Laura Robson & Heather Watson: The future looks bright

By Piers NewberyBBC Sport at Eastbourne
Highlights - Watson storms through

British tennis fans have more than just Andy Murray to look out for at the Grand Slams these days, thanks to the progress made by Laura Robson and Heather Watson.

The former Wimbledon (Robson) and US Open (Watson) junior champions have already completed the transition to becoming world-class seniors, but how much further can they go?

With Wimbledon just around the corner, coaching great Nick Bollettieri and former British number one Sam Smith look at the progress made by Britain's leading women.


Watson, 21, became the first Briton to win a WTA title in 24 years at the Japan Open in October, and by February of this year she had reached a career-high ranking of 39.

However, the following month Watson discovered that she was suffering with glandular fever and only returned to action 10 weeks later at the French Open.

Robson won Olympic silver with Murray in the mixed doubles at London 2012 and then beat Kim Clijsters and Li Na on her way to the last 16 of the US Open, following it up with a run to the final in Guangzhou.

Petra Kvitova, Agnieszka Radwanska and Venus Williams have been added to the list of high-profile scalps this year, helping Robson to a high of 35 in the rankings last month, but there have also been eight first-round defeats and a change of coach.

"This year has been tricky but Laura was newcomer of the year on the women's tour in 2012 and I think Heather came second in the voting, so they were the two bright sparks of last year," says Smith.

"They have found it a little harder going this year but Heather had glandular fever and she's coming back very well, and every time I see Laura play I feel she's improving - it's just a matter of time before she makes another leap."


Robson has a serve that can be devastating or at times disastrous. By the week before Wimbledon, she had hit 94 aces but 162 double faults in 2013 and it has become a priority for new coach Miles Maclagan to work on.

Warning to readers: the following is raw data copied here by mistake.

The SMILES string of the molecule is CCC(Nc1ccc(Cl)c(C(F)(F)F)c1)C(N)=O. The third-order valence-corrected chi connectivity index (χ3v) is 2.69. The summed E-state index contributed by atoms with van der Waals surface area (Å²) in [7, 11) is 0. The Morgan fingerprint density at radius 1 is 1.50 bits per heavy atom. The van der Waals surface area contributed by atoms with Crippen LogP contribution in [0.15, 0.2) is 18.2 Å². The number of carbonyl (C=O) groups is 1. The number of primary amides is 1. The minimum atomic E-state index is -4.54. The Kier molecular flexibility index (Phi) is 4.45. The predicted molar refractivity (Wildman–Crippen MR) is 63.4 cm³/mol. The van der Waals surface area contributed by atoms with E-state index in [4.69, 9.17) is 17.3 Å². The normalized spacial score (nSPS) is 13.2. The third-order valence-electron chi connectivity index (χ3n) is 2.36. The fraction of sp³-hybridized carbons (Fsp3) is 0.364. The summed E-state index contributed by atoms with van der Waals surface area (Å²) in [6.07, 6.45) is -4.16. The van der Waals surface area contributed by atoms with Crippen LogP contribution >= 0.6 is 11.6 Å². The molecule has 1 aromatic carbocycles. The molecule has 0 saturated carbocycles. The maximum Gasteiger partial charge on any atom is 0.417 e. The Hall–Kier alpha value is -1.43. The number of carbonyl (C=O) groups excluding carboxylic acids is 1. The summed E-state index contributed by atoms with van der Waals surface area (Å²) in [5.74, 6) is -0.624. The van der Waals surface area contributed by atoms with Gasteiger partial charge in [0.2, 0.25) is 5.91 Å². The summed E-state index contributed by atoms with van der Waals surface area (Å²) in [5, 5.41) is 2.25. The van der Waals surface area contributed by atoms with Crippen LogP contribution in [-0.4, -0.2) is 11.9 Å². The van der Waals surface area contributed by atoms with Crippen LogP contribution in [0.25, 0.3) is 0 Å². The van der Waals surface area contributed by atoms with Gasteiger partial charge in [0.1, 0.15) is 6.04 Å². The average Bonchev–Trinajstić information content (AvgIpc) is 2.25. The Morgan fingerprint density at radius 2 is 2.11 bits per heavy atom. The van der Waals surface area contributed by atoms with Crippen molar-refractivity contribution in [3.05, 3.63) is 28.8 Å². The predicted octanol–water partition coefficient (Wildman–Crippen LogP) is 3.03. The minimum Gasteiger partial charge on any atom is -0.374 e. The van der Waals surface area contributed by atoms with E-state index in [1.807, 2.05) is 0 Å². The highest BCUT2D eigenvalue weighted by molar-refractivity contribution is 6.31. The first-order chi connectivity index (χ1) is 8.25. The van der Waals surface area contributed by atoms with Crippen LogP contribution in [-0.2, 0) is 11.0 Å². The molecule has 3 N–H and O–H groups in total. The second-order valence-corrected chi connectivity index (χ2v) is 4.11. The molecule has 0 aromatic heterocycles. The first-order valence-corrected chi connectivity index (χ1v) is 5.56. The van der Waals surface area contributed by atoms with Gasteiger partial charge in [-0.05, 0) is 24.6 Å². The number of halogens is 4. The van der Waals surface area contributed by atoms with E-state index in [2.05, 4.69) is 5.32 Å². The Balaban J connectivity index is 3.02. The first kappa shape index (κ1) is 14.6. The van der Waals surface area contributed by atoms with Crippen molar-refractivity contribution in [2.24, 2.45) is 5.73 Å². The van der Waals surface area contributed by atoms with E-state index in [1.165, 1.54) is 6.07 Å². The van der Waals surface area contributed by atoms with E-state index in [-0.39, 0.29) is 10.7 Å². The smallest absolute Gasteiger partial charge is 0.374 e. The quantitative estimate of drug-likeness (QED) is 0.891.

"She's making a few changes, nothing major, and when it's on, it's a fantastic serve," says Smith.

"It's going to be one of the best serves in women's tennis very, very soon."

Bollettieri adds: "Her biggest asset is being a lefty. She's improving that wide, slice serve, which is very, very important as, normally speaking, it will go to a righty's backhand, but you have to be very, very careful even making a small adjustment.

"Making a change at 19, you have to hold your breath somewhat. You don't want to tinker with leftys too much because they have a more natural slice than a righty."

There were better signs in Eastbourne this week as Robson served her way out of trouble on several occasions, but double faults still occurred at key moments in her defeat against Caroline Wozniacki.

"I think my serve has improved," Robson said on Wednesday. "I'm getting a lot more pace on my first serve, which is what I wanted. In general, the double faults are going down, which is good.

"But I'm still not 100% confident in it, because I have only just changed it, so it's going to take time and it's going to take more practice."


Watson is a tremendous athlete with a fierce competitive spirit, but the question is whether she has the firepower to challenge the very best in the game.

"It's all built on her confidence in the big points," says Bollettieri. "I believe she's going to have to come forward.

She's a very good doubles player and she's very, very comfortable at the net, but making the transition is a very difficult time for most players.